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15

The Nikon FG-20 has an electronic shutter, which will not work properly if no battery is inserted. You can, with limited capabilities, still use the camera without a battery. Light metereing will of course not work, but the shutter speeds are also restricted to B and a mechanically controlled 1/90s indicated as 'M90' on the speed dial. Unfortunately, the ...


10

It depends on the specific camera. The Pentax K1000, for example, only requires the battery for metering, but everything else is mechanical. On your camera, shutter timing is electronic and requires a battery — but according to the manual there is a special setting M90 which provides a 1/90th of a second shutter speed which is all mechanical and can be used ...


10

Usually, it does not affect or limit the aperture or shutter speed at all. Rather, it tells the exposure meter where the center is. In some ways, it's exactly like exposure compensation dials. If the camera has a program mode, it's essential information for getting exposure right. If it doesn't, like the Pentax K1000, it just shifts the exposure needle — if ...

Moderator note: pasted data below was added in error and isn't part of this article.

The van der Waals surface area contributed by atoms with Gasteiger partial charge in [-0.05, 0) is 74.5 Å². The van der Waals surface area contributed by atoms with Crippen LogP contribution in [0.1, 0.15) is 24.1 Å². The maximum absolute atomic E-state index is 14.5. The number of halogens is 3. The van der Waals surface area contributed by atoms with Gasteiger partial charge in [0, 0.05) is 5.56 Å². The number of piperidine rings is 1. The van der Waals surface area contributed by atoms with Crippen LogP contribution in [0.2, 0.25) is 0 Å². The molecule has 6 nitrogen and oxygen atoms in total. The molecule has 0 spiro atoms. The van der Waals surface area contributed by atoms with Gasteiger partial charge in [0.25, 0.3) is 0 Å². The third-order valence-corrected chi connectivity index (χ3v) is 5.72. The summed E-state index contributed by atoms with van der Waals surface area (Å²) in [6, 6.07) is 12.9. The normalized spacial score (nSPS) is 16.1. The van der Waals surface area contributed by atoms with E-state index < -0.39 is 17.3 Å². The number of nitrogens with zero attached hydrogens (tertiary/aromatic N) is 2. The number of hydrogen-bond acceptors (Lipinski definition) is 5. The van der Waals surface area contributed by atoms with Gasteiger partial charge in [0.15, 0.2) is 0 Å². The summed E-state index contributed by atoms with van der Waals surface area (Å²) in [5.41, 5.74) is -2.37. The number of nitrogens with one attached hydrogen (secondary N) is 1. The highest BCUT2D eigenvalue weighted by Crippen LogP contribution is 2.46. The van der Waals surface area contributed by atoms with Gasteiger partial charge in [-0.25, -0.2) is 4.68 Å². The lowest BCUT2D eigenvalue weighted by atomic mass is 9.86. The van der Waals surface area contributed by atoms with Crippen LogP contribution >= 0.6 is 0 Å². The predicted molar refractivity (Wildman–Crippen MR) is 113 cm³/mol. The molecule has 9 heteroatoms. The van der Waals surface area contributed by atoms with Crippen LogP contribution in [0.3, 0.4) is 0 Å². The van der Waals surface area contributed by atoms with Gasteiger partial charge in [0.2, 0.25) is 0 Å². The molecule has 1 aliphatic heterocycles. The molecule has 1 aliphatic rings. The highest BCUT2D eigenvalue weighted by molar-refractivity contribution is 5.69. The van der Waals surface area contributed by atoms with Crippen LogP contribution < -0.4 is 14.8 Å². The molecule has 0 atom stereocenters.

6

The function of an ISO setting completely depends on the camera: Fully manual, no meter camera (Early rangefinders/TLR's): May have had a dial or slot for you to store part of the film box as a reminder for you to remember what you loaded. Exposure calculation would be done with a handheld meter or would be assumed based on rules like Sunny-16. Cards were ...


4

If the film advanced and you heard the shutter fire, there's a good chance you captured something. Based on info mattdm provides, the film may be under or over exposed, depending on whether photos were taken indoors or out, because of the fixed shutter speed. You can try using the camera while examining the shutter to see what happens. Consider taking the ...